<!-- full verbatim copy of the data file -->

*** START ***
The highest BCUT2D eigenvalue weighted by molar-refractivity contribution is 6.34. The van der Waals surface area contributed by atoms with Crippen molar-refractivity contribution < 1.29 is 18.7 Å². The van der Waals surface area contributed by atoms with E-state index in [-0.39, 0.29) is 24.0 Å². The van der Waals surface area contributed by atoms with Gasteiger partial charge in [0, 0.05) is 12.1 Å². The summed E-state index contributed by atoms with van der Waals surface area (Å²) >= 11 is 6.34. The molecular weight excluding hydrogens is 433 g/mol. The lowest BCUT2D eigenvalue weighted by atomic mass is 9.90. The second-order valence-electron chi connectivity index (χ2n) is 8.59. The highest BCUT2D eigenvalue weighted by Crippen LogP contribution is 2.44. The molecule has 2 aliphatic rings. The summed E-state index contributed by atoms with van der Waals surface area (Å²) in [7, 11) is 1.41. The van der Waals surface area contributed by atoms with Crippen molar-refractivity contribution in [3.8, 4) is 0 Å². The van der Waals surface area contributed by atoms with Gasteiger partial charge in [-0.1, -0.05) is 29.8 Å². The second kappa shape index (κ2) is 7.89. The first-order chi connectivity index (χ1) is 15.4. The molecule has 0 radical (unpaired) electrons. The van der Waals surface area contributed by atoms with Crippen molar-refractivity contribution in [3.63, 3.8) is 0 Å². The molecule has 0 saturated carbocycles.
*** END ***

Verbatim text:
The highest BCUT2D eigenvalue weighted by molar-refractivity contribution is 6.34. The van der Waals surface area contributed by atoms with Crippen molar-refractivity contribution < 1.29 is 18.7 Å². The van der Waals surface area contributed by atoms with E-state index in [-0.39, 0.29) is 24.0 Å². The van der Waals surface area contributed by atoms with Gasteiger partial charge in [0, 0.05) is 12.1 Å². The summed E-state index contributed by atoms with van der Waals surface area (Å²) >= 11 is 6.34. The molecular weight excluding hydrogens is 433 g/mol. The lowest BCUT2D eigenvalue weighted by atomic mass is 9.90. The second-order valence-electron chi connectivity index (χ2n) is 8.59. The highest BCUT2D eigenvalue weighted by Crippen LogP contribution is 2.44. The molecule has 2 aliphatic rings. The summed E-state index contributed by atoms with van der Waals surface area (Å²) in [7, 11) is 1.41. The van der Waals surface area contributed by atoms with Crippen molar-refractivity contribution in [3.8, 4) is 0 Å². The van der Waals surface area contributed by atoms with Gasteiger partial charge in [-0.1, -0.05) is 29.8 Å². The second kappa shape index (κ2) is 7.89. The first-order chi connectivity index (χ1) is 15.4. The molecule has 0 radical (unpaired) electrons. The van der Waals surface area contributed by atoms with Crippen molar-refractivity contribution in [3.63, 3.8) is 0 Å². The molecule has 0 saturated carbocycles.